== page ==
Wow being from Minnesota, I have so many. I love tater tot hotdish!! My kids love sliced potatoes with hamburger, cream corn, regular corn, and cream of mushroom soup. Many of our hotdishes don't have a name given to them. (perhaps why we say we will bring a hotdish). Hotdishes are so easy to create choose what you like and lump it together and bake! LOL Great comfort food!!
10/12/2010 - 1:21pm
what is the recipe in the photo i want it
10/12/2010 - 2:17pm
The pictured recipe is Broccoli, Beef & Potato Hotdish (http://www.eatingwell.com/node/16387?slide=1)
10/12/2010 - 3:13pm
Macaroni Casserole - 1 lb box of large maccaroni or penne, cooked firm, according to package directions, 2 cans stewed tomatoes (chop them up a bit), 3 cups of shredded sharp cheddar cheese, salt & pepper to taste, 5 (or more) slices of bacon. Mix pasta, tomatoes & cheese together in a 13 x 9 pan, add salt and pepper to taste. Lay bacon slices on top (as many as will fit). Bake @ 350 degrees until bacon is browned & cheese is melted, about 35 minutes. Horrifically fattening, this dish is strictly occasional comfort-food. .
10/12/2010 - 4:27pm
It's funny, I picked "Eating Well" as one of 5 blogs to follow for a class I'm taking and was surprised and pleased to see you as the author of the article I linked to today! I won't expose either of us online, but I am a college alum with you and yours. Saw you from afar at the reunion. I hope all is well with you both! -Sarah M.
10/14/2010 - 7:31pm
I was stunned to read the description of my childhood favorite meal, tater tot casserole, in your October issue. It was surreal. I grew up in Oshkosh, WI, and even in my new home, Madison, WI, no one seems to have eaten casseroles. We ate them almost every night of the week. However, we were German Lutherans, which may be why we never used the word hotdish.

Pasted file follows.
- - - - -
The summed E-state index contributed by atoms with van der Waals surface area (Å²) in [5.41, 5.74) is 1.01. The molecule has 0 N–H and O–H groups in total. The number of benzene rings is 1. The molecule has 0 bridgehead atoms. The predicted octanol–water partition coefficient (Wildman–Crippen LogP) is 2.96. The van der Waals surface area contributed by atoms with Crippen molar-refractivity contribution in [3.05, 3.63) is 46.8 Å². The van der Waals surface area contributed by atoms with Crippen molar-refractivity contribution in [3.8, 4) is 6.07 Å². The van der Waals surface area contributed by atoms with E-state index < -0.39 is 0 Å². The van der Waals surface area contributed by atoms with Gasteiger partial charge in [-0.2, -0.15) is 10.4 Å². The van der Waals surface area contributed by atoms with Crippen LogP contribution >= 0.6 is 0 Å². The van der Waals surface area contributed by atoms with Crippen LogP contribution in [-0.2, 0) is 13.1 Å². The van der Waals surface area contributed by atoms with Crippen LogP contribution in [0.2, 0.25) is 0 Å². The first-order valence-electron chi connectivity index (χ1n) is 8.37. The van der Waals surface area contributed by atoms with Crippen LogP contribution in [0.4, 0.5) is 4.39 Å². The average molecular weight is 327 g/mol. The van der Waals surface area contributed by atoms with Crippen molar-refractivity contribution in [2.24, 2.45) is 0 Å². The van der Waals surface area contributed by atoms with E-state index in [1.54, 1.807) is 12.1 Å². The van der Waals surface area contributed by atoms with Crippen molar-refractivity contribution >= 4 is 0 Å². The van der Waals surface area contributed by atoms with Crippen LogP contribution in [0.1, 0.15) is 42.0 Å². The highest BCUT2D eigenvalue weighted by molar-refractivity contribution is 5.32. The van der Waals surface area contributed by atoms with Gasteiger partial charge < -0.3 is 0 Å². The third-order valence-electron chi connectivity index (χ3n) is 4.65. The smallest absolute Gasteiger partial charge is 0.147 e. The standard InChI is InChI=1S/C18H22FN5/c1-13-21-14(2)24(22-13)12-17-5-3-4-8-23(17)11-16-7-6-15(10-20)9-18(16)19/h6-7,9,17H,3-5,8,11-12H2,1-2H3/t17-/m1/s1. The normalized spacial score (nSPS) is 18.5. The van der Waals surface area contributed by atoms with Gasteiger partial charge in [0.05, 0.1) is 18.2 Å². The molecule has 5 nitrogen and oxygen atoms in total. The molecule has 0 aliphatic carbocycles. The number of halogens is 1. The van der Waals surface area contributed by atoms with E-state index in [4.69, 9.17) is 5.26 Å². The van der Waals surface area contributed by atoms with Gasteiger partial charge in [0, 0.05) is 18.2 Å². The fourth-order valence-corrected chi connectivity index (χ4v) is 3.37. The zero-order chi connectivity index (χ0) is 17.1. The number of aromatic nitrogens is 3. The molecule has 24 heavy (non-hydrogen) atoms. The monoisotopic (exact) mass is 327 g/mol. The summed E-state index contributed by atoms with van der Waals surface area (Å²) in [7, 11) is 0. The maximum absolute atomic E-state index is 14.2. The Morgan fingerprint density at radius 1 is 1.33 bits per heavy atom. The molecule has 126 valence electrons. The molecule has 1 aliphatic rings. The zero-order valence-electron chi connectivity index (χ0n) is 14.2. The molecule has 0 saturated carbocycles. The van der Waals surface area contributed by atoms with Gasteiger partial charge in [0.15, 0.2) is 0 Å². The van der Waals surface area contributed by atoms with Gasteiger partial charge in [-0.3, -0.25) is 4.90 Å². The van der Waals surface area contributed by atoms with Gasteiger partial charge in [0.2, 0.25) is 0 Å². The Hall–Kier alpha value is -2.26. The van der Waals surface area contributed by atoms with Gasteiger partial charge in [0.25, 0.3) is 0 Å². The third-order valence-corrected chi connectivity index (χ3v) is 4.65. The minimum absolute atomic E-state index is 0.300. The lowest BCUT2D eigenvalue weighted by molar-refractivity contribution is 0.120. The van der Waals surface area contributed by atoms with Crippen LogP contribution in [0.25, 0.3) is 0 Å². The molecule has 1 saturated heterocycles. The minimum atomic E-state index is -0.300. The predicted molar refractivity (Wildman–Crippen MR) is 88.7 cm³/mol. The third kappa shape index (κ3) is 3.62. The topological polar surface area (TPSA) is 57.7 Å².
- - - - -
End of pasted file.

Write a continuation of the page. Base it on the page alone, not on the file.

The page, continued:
My second favorite meal was pan-fried pork chops placed in a baking pan, then topped with ice cream scoops of a quick stuffing made of diced wheat bread. A sauce of thinned cream of chicken soup was poured overall. The casserole was baked until the stuffing was cooked through and the sauce was bubbly.
For another chop casserole, Mom sprinkled raw rice and sliced onions and carrots over the chops. Then leftover gravy from an earlier pot roast or beef stew was poured over. This was baked until the rice was cooked.
Another variation topped the chops with hashbrowns, cheese, and cream of mushroom soup.
Another favorite casserole was made by tossing cooked egg noodles with canned tomatoes and scissors-snipped pieces smokey links which had been pan-browned. The casserole was topped with buttered bread crumbs and baked until it was heated through and the topping was browned and crispy.
Thanks for this surreal experience and the resulting trip down memory lane.